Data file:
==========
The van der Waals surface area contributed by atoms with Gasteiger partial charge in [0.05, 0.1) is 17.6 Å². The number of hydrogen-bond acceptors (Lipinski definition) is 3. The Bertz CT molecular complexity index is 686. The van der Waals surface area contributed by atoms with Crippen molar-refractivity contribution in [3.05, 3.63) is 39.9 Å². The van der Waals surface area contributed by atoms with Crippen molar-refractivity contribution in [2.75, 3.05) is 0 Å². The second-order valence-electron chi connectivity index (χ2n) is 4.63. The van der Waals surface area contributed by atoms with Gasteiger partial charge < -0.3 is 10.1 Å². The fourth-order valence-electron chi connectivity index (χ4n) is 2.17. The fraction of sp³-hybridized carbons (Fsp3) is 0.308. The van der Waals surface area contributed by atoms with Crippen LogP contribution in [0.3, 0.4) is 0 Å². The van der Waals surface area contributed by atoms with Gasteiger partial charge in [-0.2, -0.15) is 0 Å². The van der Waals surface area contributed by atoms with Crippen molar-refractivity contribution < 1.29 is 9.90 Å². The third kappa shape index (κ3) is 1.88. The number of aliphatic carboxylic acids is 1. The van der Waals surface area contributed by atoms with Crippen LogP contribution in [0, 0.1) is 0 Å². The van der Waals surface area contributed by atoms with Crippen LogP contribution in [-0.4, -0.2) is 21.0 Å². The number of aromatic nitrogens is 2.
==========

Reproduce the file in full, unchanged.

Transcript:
The van der Waals surface area contributed by atoms with Gasteiger partial charge in [0.05, 0.1) is 17.6 Å². The number of hydrogen-bond acceptors (Lipinski definition) is 3. The Bertz CT molecular complexity index is 686. The van der Waals surface area contributed by atoms with Crippen molar-refractivity contribution in [3.05, 3.63) is 39.9 Å². The van der Waals surface area contributed by atoms with Crippen molar-refractivity contribution in [2.75, 3.05) is 0 Å². The second-order valence-electron chi connectivity index (χ2n) is 4.63. The van der Waals surface area contributed by atoms with Gasteiger partial charge < -0.3 is 10.1 Å². The fourth-order valence-electron chi connectivity index (χ4n) is 2.17. The fraction of sp³-hybridized carbons (Fsp3) is 0.308. The van der Waals surface area contributed by atoms with Crippen LogP contribution in [0.3, 0.4) is 0 Å². The van der Waals surface area contributed by atoms with Gasteiger partial charge in [-0.2, -0.15) is 0 Å². The van der Waals surface area contributed by atoms with Crippen molar-refractivity contribution < 1.29 is 9.90 Å². The third kappa shape index (κ3) is 1.88. The number of aliphatic carboxylic acids is 1. The van der Waals surface area contributed by atoms with Crippen LogP contribution in [0, 0.1) is 0 Å². The van der Waals surface area contributed by atoms with Crippen LogP contribution in [-0.4, -0.2) is 21.0 Å². The number of aromatic nitrogens is 2.